White-sand beaches run the length of the 96-acre Kamalame Cay private-island resort. If your kids aren't smitten with the place from the moment they hop off the private ferry from Andros, the fresh homemade cookies laid out each afternoon should do the trick. Villas are pricey, but a good choice for multigenerational stays. Alternatively, the all-inclusive Small Hope Bay Lodge on Andros has 21 beachfront cottages.
Why: Traveling through Central Asia is, in many ways, the ultimate adventure. The infrastructure, though slowly modernizing, isn’t quite there yet, but the scenery and culture are unmatched. I loved every minute of Uzbekistan—the blend of Persian and Soviet influence, the culture, the food, the magnificently preserved religious sites in Samarkand and Bukhara, sleeping in a yurt camp under the stars — it all made for an experience I’ll never forget. Uzbekistan is also fantastically affordable, after you’ve paid the visa fee ($160 for United States citizens). Most hotel stays are under $100, save for the brand-new Hyatt Regency Tashkent (roughly $240 a night), which is worth the splurge. I highly recommend using a company like Kalpak Travel to help you book your trip, as independent travel can be a bit tricky in Uzbekistan and they’re experts in this region.
This Oregon city is a haven for outdoorsy families. During the warmer months, travelers with kids can offset pricey room rates by sticking to free attractions like Forest Park and Tom McCall Waterfront Park – the latter boasts a large water fountain for children to play in. Another option: Peruse the 2 million volumes on sale at Powell's City of Books. Read More »
What to do: Since they’re open year-round, the indoor water parks can be enjoyed any month. Get a day pass for Noah's Ark water park (America's largest) and race each other down 2018’s newest ride, the Raja, which ends in the mouth of a king cobra. Or book one of the wet and wild resorts, like the African-themed Kalahari (the Sahara Sidewinders looping slides literally drop you through the roof) or Mt. Olympus (the Lost City of Atlantis water fortress has slides, geysers and monster dump buckets).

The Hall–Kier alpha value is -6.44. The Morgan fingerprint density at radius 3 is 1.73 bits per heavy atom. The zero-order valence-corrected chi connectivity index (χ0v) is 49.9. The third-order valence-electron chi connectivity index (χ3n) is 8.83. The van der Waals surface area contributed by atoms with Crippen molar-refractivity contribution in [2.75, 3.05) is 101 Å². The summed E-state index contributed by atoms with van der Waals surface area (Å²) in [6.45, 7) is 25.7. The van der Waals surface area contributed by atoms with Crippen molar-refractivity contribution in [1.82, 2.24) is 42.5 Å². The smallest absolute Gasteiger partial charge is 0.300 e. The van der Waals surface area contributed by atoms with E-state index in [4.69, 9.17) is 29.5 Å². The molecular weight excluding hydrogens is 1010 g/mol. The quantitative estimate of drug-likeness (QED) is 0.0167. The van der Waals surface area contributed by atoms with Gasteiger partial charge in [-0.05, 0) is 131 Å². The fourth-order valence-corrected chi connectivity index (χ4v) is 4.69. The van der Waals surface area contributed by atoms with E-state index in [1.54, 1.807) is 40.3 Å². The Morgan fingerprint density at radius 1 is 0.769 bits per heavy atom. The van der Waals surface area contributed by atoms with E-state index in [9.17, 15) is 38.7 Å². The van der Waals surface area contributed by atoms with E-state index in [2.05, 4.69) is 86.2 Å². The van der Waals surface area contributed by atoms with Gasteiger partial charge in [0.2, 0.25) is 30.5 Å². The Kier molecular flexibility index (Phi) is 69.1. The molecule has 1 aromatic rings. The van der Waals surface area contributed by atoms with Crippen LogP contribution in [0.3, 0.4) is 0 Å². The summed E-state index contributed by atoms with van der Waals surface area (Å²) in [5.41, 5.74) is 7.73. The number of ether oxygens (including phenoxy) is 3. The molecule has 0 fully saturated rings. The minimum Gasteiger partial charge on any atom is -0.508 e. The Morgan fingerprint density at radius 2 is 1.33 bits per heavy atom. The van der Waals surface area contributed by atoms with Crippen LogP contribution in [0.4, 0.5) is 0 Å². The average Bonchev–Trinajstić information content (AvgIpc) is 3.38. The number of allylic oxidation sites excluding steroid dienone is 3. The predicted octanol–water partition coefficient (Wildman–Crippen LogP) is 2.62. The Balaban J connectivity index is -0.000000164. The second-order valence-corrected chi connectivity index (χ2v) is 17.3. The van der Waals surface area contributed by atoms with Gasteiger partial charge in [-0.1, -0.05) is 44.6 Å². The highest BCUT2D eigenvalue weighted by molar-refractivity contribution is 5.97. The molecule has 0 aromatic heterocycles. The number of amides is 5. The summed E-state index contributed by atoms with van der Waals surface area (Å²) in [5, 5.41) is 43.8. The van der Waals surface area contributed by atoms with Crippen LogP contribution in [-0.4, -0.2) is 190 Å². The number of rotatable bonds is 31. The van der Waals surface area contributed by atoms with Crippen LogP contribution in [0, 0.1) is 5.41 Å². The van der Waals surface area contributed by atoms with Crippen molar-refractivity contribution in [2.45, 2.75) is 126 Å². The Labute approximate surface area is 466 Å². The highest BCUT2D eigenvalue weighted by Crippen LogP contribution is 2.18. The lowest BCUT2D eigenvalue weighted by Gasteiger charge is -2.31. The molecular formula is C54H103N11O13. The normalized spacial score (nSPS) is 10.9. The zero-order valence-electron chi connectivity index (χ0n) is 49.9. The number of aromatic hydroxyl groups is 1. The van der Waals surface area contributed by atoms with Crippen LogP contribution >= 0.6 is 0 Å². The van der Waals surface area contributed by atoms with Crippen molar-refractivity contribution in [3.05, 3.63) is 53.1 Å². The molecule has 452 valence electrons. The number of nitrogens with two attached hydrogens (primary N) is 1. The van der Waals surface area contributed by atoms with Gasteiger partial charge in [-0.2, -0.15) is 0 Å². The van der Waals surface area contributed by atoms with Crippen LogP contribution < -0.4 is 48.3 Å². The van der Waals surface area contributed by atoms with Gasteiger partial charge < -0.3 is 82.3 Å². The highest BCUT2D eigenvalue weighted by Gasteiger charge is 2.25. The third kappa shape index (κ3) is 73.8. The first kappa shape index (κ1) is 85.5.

Why you should go: The landlocked country has a rich indigenous culture (por ejemplo: you can buy dried llama fetuses from colorfully dressed mamitas in the markets of La Paz), and a stunning range of landscapes, from rust-colored desert where dinosaurs once trekked to lush pampas and jungles to the otherworldly expanse of the Salar de Uyuni, where the horizon disappears between ground and sky. Adventurous spirits can find some of the cheapest paragliding in the world in Cochabamba, while mountaineers can tackle the 21,000ft high Nevado Sajama. The rest of us can wander around charming cities like Sucre, or take in the mesmerizing sunsets of Lake Titicaca, as beautiful to behold as it is fun to say. - Laura Yan, Thrillist contributor
Where to stay: One Ski Hill Place, a Rock Resort, is located right at the base of Peak 8 and offers multi-room suites that function like a private condo with full kitchens and living rooms, perfect for families to spread out, plus there are two indoor pools and a private two-lane bowling alley in the hotel, and free shuttle service to area restaurants.
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Using a website like Hotels.com or TripAdvisor, set your minimum guest rating level high (start with four stars and above) and be open to hotels at any star rating. Once you’ve eliminated all but the highest-reviewed hotels, sort by price from low to high. As long as the hotels on the list have a reasonable number of reviews – around 100 or more – it’s a fair bet that the hotel makes the best of whatever amenities they have.
Of course, “top-notch guest services” is subjective. You could stay at a five-star hotel where the concierge is snooty and there’s constant construction, whereas you could find a gem of a two-star hotel where you’re treated like royalty by a warm, welcoming staff. That’s why it’s so important to value guest reviews over star ratings. Guest reviews give you an indication of what it’s actually like to stay at the hotel.